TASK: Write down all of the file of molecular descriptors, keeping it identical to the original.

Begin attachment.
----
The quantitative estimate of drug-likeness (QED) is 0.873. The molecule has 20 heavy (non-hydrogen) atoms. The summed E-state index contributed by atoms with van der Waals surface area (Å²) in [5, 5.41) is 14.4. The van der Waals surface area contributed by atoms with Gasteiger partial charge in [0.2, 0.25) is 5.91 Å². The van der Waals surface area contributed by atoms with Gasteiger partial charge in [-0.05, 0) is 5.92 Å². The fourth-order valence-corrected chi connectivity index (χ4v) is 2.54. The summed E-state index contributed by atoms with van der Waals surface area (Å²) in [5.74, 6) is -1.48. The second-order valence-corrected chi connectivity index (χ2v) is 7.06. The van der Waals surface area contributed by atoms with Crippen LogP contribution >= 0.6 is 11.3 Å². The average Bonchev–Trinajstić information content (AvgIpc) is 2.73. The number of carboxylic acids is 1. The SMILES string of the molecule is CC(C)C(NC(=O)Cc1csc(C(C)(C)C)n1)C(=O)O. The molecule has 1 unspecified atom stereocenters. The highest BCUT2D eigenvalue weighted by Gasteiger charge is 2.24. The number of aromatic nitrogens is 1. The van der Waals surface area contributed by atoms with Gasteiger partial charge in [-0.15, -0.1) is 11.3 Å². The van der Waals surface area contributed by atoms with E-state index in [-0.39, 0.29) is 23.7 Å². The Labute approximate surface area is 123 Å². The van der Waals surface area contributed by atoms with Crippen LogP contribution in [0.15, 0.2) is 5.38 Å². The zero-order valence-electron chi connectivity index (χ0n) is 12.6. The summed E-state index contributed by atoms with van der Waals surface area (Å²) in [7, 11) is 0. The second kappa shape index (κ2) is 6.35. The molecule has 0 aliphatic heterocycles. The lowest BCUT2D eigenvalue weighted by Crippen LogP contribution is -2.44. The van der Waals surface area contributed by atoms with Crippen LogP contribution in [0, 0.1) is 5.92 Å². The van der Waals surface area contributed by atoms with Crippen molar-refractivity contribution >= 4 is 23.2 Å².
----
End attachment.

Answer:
The quantitative estimate of drug-likeness (QED) is 0.873. The molecule has 20 heavy (non-hydrogen) atoms. The summed E-state index contributed by atoms with van der Waals surface area (Å²) in [5, 5.41) is 14.4. The van der Waals surface area contributed by atoms with Gasteiger partial charge in [0.2, 0.25) is 5.91 Å². The van der Waals surface area contributed by atoms with Gasteiger partial charge in [-0.05, 0) is 5.92 Å². The fourth-order valence-corrected chi connectivity index (χ4v) is 2.54. The summed E-state index contributed by atoms with van der Waals surface area (Å²) in [5.74, 6) is -1.48. The second-order valence-corrected chi connectivity index (χ2v) is 7.06. The van der Waals surface area contributed by atoms with Crippen LogP contribution >= 0.6 is 11.3 Å². The average Bonchev–Trinajstić information content (AvgIpc) is 2.73. The number of carboxylic acids is 1. The SMILES string of the molecule is CC(C)C(NC(=O)Cc1csc(C(C)(C)C)n1)C(=O)O. The molecule has 1 unspecified atom stereocenters. The highest BCUT2D eigenvalue weighted by Gasteiger charge is 2.24. The number of aromatic nitrogens is 1. The van der Waals surface area contributed by atoms with Gasteiger partial charge in [-0.15, -0.1) is 11.3 Å². The van der Waals surface area contributed by atoms with E-state index in [-0.39, 0.29) is 23.7 Å². The Labute approximate surface area is 123 Å². The van der Waals surface area contributed by atoms with Crippen LogP contribution in [0.15, 0.2) is 5.38 Å². The zero-order valence-electron chi connectivity index (χ0n) is 12.6. The summed E-state index contributed by atoms with van der Waals surface area (Å²) in [7, 11) is 0. The second kappa shape index (κ2) is 6.35. The molecule has 0 aliphatic heterocycles. The lowest BCUT2D eigenvalue weighted by Crippen LogP contribution is -2.44. The van der Waals surface area contributed by atoms with Crippen LogP contribution in [0, 0.1) is 5.92 Å². The van der Waals surface area contributed by atoms with Crippen molar-refractivity contribution >= 4 is 23.2 Å².